Last spring, Triad Stage did a production of Abundance, one of the lesser-performed plays by Beth Henley. It was directed by Preston Lane, with scenic design by Robin Vest. One of the main furniture pieces was a giant farmhouse table. I decided to build it because finding a farmhouse table this size would blow the budget, and they are usually pretty hefty.
It needed to be super sturdy but fairly lightweight, because they jumped up and down off of it, flipped it onto its side, and dragged it around on stage. To cut down on the weight, only the boards around the perimeter of the top were the full thickness; the ones on the inside were thinner, with a bit of hidden framing to sturdy them up.
The breadboard ends allowed me to hide the different thicknesses of wood used for the top. I positioned the legs so they would straddle the joint where the breadboard was attached so it would not snap off if the actors ever stepped on the very edge.
I also made the legs hollow. They were made from four pieces of wood with mitered edges glued together. To save time, I glued up four long pieces of wood, and when dry, cut it into the four legs.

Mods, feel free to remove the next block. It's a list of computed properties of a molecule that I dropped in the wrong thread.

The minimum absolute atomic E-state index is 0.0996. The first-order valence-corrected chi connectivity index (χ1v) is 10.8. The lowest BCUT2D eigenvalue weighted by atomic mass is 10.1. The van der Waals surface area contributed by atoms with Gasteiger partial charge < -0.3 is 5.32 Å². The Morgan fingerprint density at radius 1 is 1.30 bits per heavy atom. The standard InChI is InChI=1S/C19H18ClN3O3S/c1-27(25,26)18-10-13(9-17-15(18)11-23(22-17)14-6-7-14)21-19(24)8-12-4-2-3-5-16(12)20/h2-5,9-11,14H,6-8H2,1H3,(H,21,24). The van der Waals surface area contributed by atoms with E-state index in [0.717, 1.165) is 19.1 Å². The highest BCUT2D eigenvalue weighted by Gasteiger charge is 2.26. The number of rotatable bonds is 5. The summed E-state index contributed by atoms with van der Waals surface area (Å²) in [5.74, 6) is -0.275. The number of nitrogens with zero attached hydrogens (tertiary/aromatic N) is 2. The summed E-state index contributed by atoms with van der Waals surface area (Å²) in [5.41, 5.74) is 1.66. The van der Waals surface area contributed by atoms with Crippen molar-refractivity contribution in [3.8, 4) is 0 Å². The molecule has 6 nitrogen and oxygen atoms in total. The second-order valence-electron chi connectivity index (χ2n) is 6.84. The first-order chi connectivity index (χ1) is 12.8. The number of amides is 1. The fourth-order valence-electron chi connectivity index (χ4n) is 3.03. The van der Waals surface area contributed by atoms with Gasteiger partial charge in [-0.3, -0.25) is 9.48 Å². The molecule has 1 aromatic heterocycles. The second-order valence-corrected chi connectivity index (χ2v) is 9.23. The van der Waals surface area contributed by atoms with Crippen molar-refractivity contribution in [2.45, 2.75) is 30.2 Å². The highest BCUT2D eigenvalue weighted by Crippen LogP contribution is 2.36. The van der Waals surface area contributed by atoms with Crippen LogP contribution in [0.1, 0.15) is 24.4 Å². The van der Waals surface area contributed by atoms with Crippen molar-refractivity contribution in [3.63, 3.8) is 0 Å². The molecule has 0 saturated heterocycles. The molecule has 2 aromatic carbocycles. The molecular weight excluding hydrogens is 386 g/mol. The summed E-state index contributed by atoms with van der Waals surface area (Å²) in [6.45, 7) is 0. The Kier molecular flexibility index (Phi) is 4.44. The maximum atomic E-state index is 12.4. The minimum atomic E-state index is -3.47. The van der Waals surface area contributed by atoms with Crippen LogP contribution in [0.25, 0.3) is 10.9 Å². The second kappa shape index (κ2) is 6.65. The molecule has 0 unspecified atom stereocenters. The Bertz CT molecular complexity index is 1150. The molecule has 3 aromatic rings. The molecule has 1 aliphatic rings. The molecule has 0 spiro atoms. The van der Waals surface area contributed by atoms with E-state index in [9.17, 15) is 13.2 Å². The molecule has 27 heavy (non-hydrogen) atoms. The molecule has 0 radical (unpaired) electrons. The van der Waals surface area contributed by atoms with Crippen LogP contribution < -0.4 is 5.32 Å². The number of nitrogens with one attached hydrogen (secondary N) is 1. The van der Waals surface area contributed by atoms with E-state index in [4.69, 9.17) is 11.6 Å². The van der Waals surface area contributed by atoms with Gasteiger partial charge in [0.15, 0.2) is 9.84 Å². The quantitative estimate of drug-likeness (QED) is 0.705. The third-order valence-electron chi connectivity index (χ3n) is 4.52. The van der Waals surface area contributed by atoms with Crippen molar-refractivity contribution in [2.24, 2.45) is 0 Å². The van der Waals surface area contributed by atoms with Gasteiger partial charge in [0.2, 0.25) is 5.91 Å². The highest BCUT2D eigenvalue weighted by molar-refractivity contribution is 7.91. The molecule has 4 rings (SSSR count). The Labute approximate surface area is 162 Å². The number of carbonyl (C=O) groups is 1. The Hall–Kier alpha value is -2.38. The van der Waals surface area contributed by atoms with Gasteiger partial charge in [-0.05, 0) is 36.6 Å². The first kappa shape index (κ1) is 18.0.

The research images for the table led me to a website called “Ana White”, which also had plans for the table the designer liked. I’ve since come across several woodworking forums which resent White’s style of furniture, since it seems to be flooding the market with this kind of shabby chic table that won’t hold up to seasonal changes. Ah well, the look was right, and it was easy to slap together.
I experimented with some new (for me) finishing techniques to get a really aged, rustic appearance. The first step was scorching the entire surface with a propane torch and rubbing the charred wood away with steel wool. It took forever; I wonder if an oxy-acetylene torch would have been faster, or if it would have just started an unstoppable fire.
After that, I rubbed an oxidizing solution over the whole thing. You can find instructions on various websites; basically, you let a piece of steel wool dissolve in vinegar for a few days. Apply it to the wood with a paintbrush and it starts to darken and grey the wood over the next few hours. Once it was all done, I rubbed a coat of paste finishing wax onto the whole thing.
It ended up being a great table for the show. I could actually carry it around myself, though for the show, it was always two actors moving it. It only started loosening up during the last show, after weeks of being tossed up on its side, which placed a lot of stress on its legs.